Astronomical Concepts – Week 2

The main topics this week were the solar system, gravity and the tidal effect. I have previously written on my blog about the solar system so for this entry I will just write about gravity and the tidal effect.

The two main theories of gravity come from Isaac Newton and Albert Einstein, both are used today, both are brilliant and vastly different. Gravity is one of the 4 main forces of nature, it works on grand scales, the great sculpture of the universe. Our Milky Way galaxy is locked in a gravitational embrace with Andromeda and in a few billion years the two galaxies will collide, just one example of the power of gravity. It holds galaxies together over billions of kilometres.

Gravity is the weakest of the four forces, yet it is so influential. The four fundamental forces of nature are gravity, weak, strong and electromagnetic. Well gravity is by far the weakest, certainly it is very weak here on Earth, but out there in the universe it is quite different. Stand on a planet more massive than ours and you would quickly notice the immense power of gravity. Stand on a neutron star and you would be ripped apart very quickly.

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Newton realised that when objects fall to the Earth their must be a force acting on the object, reaching up and pulling it down. He stated that the force of gravity is always attractive, and affects everything with mass. Newton was also able to show that objects with different masses fall at the same rate because an object’s acceleration due to the force of gravity depends only on the mass of the object pulling it, such as a planet.

Newton’s cannon was a thought experiment that demonstrated his theory further. He imagined firing a cannon ball from the top of a mountain. Without the force of gravity acting on the cannon ball it would simply travel in a straight line. If gravity is present then the cannon ball’s path will depend on its speed. If it is slow moving it will fall down to the surface, if it is travelling fast enough it will go into orbit around the planet and if it reaches the escape velocity it will leave the orbit all togehter.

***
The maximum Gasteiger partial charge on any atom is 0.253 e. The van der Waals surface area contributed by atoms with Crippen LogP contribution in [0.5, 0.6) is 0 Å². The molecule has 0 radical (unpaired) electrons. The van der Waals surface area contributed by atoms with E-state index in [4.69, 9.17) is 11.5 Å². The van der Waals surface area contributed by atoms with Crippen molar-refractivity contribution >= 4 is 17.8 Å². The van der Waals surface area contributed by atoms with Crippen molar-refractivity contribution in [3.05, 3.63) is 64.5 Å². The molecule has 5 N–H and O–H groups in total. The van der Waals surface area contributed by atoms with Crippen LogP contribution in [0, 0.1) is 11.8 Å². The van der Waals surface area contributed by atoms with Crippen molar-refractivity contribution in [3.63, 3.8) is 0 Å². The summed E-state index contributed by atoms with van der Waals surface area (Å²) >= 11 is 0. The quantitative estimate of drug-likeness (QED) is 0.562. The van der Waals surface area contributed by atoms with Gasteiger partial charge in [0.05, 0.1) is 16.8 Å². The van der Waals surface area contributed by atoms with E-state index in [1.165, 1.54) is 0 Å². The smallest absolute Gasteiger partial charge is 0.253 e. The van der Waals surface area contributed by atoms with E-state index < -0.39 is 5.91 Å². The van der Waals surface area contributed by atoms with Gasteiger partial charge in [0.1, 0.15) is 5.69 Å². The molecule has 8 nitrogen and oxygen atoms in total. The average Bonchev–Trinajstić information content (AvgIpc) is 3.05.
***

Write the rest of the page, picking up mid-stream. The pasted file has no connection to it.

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Einstein has a different approach. Einstein says that gravity is not a force but rather a property of space-time geometry. Objects in space, such as planets around a star are all attempting to travel in a straight line through space but that the curvature of the fabric of space means objects are constantly falling towards the mass exerting gravity. Einstein says when you are falling around an object you have cancelled out gravity. Astronauts on the International Space Station are weightless because they are continuously falling to Earth. There is gravity where they are, they are travelling at a speed to stay in orbit around the Earth. The astronauts are continually falling to the Earth but they never reach it, that is why they’re weightless. Being weightless means you are in free fall. When you are in free fall you cancel out gravity. Einstein’s elevator thought experiment explains his theory in more detail, read about it here.

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Tidal forces are significant across our solar system. Here on Earth we experience tidal effects thanks to the moon. The Earth experiences two high tides, one on the side of the Earth closest to the moon as the moon pulls the water towards it and on the opposite side as the moon pulls the Earth away from it.

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An extreme case of tidal forces in the solar system is the heating of the moon Io around Jupiter. Jupiter is very massive so the effects on Io are huge,  Jupiter pulls Io inwards and the other moons away from Io pull it the other way, causing Io to distort in shape. This constant change results in lots of friction which in turn drives strong volcanic activity on the surface of Io. Io is the most volcanically active body in the solar system and its surface is constantly changing with large dark spots on the surface caused by collapsed volcanoes.

Our moon is also tidally locked, meaning we see the same side of the moon all the time. It spins once on its axis as long as it takes it to orbit the Earth once, so we always see the same face. The constant tugging from the Earth on the moon has caused this locking to happen.

So what is gravity?

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Can’t wait for week 3 – the outer planets.

Exploring the Heavens – Week 3